A Christmas cactus is a type of succulent that is native to the South American rainforest. In general, the Christmas cactus requires less water than other succulents.
For example, the most common type of Christmas cactus only needs to be watered once a month during the summer months and once a week in the winter.
Christmas cacti are a popular holiday gift, but they can be tricky to care for. These succulents need soil that’s barely moist and only watered when the top inch of soil is dry.
Overwatering can cause the plant to rot, so it’s important to be careful not to overdo it. During the holidays, when there’s often a lot of activity in and around the home, it’s easy to forget about a potted plant.
But even if you do forget to water your Christmas cactus occasionally, it’s not necessarily doomed. With a little extra TLC, your cactus can make it through the holidays—and beyond.
In this post, I would discuss whether you can save an overwatered Christmas cactus, how to know if it is overwatered with pictures and also how can you recover your Overwatered Christmas Cactus.
Let’s get started!
Can you save an overwatered Christmas cactus?
If the plant has been receiving too much water for an extended period of time, the roots may have become waterlogged and may rot.
If the plant has only been overwatered for a short period of time, the roots may not have been affected and the plant may be able to recover.
How to tell if Christmas cactus is overwatered or underwatered?
The symptoms of overwatered Christmas cactus are the same as for other cacti. The leaves will turn yellow, then brown, and eventually fall off.
The Christmas cactus will also begin to wilt and die.
Overwatered Christmas Cactus Pictures
How do I fix an overwatered Christmas cactus?
To prevent your Christmas cactus from being overwatered, water only when the top inch of soil is dry to the touch, and make sure that your pot has a drainage hole.
If your Christmas cactus starts looking wilted and the leaves are drooping, it’s likely that you’ve overwatered it. The good news is that the plant can sometimes be saved if you take action quickly.
If your Christmas cactus has already been overwatered, there are some things you can do to try to save it.
- To save a wilted Christmas cactus, you’ll need to stop watering it and allow the soil to dry out completely.
- This may take a few weeks, so be patient.
- Once the soil is dry, you can start watering it again gradually, making sure not to overwater it again.
- If the plant has already rotted, there’s not much you can do except throw it away and start over with a new one.
The stage when Overwatered Christmas can’t be fixed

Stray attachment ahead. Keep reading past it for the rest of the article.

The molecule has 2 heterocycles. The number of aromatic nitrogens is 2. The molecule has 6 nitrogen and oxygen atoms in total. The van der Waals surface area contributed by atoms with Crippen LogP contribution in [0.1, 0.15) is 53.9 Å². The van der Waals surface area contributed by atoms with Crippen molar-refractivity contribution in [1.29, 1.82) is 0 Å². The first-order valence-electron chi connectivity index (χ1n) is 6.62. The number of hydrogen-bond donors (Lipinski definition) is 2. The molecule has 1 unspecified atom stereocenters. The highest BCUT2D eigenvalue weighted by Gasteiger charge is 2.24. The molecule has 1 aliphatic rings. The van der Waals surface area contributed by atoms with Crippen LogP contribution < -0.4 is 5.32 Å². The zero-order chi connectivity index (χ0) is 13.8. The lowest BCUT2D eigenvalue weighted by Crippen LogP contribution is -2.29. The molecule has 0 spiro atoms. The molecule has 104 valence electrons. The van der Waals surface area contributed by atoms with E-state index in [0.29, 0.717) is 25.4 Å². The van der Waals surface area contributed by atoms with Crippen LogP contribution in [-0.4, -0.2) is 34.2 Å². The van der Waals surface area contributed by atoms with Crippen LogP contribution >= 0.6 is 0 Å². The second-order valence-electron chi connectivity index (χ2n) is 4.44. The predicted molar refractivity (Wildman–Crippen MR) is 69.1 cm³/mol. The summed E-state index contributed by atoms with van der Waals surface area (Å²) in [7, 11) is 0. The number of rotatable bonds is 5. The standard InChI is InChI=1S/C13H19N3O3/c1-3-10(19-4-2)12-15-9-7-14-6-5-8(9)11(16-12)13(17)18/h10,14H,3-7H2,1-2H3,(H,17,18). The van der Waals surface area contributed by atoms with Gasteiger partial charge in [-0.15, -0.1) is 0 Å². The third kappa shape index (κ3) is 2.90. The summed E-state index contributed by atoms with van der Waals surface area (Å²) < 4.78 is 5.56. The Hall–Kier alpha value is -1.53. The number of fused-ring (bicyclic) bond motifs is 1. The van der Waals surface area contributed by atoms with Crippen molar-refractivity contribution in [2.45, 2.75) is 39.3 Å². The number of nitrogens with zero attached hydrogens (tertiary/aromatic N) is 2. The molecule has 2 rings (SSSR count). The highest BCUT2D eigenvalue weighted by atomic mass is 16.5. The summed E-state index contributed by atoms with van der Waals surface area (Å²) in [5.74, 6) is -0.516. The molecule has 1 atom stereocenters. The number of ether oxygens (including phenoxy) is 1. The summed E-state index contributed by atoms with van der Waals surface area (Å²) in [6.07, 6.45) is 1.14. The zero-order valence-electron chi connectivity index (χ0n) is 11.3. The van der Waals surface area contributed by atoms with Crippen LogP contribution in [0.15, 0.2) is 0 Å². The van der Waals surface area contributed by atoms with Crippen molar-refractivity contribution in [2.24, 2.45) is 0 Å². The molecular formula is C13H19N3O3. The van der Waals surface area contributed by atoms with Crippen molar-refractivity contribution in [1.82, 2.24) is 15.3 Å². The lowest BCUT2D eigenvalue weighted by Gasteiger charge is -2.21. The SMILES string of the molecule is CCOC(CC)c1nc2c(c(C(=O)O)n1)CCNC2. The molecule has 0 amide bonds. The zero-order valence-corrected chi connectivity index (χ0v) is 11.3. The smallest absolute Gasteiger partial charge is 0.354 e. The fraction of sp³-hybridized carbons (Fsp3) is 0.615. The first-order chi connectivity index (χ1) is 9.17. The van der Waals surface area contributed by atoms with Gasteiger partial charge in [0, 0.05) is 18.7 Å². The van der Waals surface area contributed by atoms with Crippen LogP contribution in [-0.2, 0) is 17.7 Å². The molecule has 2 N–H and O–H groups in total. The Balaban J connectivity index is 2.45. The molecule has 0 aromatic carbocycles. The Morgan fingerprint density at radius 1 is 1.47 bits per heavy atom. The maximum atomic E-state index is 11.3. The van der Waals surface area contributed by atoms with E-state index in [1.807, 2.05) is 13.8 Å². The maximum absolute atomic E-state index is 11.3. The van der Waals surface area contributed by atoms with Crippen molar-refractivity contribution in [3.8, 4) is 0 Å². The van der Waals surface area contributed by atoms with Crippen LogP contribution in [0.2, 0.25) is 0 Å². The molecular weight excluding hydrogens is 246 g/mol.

Overwatered Christmas Cacti can be fixed generally if it has been overwatered for only a while.
Otherwise, if it is showing the above-stated symptoms for a long time and you kept overwatering it, then chances are very less to recover.
Q. What does an overwatered cactus look like?
An overwatered cactus will have a lot of waterlogged, spongy tissue. The leaves will be limp and the stem will be soft. The cactus might also have a white film on the surface of its tissues.
Q. When should I stop watering my Christmas cactus?
Christmas cacti should be watered sparingly after they have bloomed. The plant will enter a dormant stage and will not need as much water.
Q. Can Christmas cactus get too much water?
Yes, Christmas cactus can get too much water. Overwatering can cause the roots to rot, and the plant will die. Be sure to water your Christmas cactus only when the soil is dry to the touch.
Watering a Christmas cactus from the bottom is best, as it will help the plant to retain more water. You can water from the top as well, but it’s important to make sure the soil is completely dry before doing so.
Q. Should I mist my Christmas cactus?
Yes, Christmas cactus can be misted with a few splashes of water. But, the amount of water should be very less.
Let’s conclude the post on whether you can save an overwatered Christmas Cactus!
It is possible to save an overwatered Christmas cactus. However, it will take some time and care to nurse the plant back to health.
Be sure to follow the steps listed above to increase the chances of success.
If all goes well, your Christmas cactus should be healthy and happy in no time!
Anirban Saha is an Engineer with a specialization in Electronics and Communication. He is the Founder and Editor of mrplanter.com and also techbullish.com. Anirban loves plants and pursue gardening as a hobby for more than 10 years.